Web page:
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The Army accidentally warned hacking victims away from credit protection

The Army accidentally warned hacking victims away from credit protection
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In the wake of any data breach, we at Komando.com warn you to be on the lookout for phishing scams. That's because hackers are quick to take the user information stolen in the hack and send the victims fake email that claims to be from the hacked company.

The email will tell the victim to click on a link or download a file to learn more about the data breach, ask them to send information back to find out if they were affected, or one of dozens of other tactics to snag user information. It's despicable, but effective.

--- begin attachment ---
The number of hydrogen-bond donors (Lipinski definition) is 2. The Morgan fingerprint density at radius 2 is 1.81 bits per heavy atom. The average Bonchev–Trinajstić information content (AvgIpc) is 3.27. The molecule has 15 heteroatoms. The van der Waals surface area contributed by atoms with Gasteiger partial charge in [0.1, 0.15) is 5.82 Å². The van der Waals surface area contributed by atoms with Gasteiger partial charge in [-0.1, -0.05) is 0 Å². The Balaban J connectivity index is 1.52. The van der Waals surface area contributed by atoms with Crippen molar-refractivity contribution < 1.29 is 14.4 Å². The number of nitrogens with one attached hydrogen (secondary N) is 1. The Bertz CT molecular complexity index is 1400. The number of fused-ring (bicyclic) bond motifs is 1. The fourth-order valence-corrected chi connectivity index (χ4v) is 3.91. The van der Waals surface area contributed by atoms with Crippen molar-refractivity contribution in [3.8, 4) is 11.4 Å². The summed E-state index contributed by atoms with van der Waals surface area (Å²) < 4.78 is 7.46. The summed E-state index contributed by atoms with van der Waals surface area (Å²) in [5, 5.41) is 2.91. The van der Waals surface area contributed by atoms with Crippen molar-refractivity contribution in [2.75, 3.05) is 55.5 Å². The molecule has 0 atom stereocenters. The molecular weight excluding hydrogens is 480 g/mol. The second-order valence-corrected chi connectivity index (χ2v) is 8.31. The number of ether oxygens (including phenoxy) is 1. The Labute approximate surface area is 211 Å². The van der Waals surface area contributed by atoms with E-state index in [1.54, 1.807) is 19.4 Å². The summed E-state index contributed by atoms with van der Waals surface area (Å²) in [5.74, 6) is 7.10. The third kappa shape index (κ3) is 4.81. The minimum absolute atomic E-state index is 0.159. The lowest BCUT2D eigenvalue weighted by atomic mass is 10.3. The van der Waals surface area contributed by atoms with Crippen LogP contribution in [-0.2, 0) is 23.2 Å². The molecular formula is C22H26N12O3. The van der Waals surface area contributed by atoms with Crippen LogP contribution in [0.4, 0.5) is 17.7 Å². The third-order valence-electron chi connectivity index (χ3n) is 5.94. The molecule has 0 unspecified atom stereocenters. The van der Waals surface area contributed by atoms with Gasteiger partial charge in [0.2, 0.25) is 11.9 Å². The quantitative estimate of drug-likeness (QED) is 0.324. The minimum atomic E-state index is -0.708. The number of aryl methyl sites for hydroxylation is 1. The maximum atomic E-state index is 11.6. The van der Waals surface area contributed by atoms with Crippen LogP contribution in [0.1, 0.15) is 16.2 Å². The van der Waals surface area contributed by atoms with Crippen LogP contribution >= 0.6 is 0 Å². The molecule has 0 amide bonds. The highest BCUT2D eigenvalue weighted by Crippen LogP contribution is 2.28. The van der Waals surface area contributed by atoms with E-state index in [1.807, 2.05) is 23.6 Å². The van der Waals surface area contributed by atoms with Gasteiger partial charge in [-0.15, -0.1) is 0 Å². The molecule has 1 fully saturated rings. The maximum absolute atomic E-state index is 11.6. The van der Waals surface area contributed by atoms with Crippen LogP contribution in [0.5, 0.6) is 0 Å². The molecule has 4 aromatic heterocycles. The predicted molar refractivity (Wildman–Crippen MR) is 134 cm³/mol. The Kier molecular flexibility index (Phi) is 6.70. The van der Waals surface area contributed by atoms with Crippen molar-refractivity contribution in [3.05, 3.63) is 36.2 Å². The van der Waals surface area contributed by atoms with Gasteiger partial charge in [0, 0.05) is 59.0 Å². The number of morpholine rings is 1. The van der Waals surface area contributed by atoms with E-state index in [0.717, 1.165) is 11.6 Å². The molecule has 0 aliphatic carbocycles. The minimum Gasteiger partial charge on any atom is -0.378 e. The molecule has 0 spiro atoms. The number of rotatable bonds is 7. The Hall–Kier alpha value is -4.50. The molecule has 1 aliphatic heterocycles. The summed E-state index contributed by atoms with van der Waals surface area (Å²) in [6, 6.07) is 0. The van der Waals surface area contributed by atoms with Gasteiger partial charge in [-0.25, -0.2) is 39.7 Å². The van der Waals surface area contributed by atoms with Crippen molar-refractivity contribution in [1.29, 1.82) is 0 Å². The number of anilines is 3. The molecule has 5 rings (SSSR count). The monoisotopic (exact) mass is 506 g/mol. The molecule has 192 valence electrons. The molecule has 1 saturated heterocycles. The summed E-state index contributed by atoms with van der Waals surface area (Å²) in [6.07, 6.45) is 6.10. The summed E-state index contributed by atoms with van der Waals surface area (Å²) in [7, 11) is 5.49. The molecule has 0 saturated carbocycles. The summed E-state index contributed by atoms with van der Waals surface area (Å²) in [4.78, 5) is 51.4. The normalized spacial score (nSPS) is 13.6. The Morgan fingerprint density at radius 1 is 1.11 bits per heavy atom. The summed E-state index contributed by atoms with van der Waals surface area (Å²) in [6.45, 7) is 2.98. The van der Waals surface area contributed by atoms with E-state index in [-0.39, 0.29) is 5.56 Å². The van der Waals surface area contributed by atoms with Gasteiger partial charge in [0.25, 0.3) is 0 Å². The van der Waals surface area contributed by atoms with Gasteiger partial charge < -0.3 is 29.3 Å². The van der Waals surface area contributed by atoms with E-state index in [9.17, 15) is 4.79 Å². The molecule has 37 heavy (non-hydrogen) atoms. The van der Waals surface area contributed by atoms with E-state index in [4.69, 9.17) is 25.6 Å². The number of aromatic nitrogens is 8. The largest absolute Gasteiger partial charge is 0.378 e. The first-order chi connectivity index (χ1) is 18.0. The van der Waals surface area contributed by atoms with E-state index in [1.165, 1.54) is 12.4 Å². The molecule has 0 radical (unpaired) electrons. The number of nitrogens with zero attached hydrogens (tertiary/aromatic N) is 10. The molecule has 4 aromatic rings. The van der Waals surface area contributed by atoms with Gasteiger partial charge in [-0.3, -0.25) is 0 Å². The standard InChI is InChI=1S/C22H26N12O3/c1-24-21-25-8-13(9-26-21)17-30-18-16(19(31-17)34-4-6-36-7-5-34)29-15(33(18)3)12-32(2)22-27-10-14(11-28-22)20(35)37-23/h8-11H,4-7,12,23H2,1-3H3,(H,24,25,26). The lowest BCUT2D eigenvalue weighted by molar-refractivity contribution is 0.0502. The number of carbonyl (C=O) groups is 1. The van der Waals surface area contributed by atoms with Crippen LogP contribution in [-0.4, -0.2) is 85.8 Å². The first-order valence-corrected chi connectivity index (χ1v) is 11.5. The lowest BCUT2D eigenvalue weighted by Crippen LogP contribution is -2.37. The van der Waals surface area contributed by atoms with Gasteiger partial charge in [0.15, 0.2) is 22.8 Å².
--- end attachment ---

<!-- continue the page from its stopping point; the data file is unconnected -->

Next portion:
That's why after the recent hack at the federal Office of Personnel Manage that exposed data on 26 million government employees, the Army was quick to warn its personnel about phishing scams. In fact, the Army identified one right away that asked recipients to sign up for free credit monitoring and required them to enter their information on a third-party website.

The Army sent out a bulletin warning people about the email with the instructions that they should close the message and report it. There was just one problem: It wasn't a phishing email.

Next page: How did things go so wrong?
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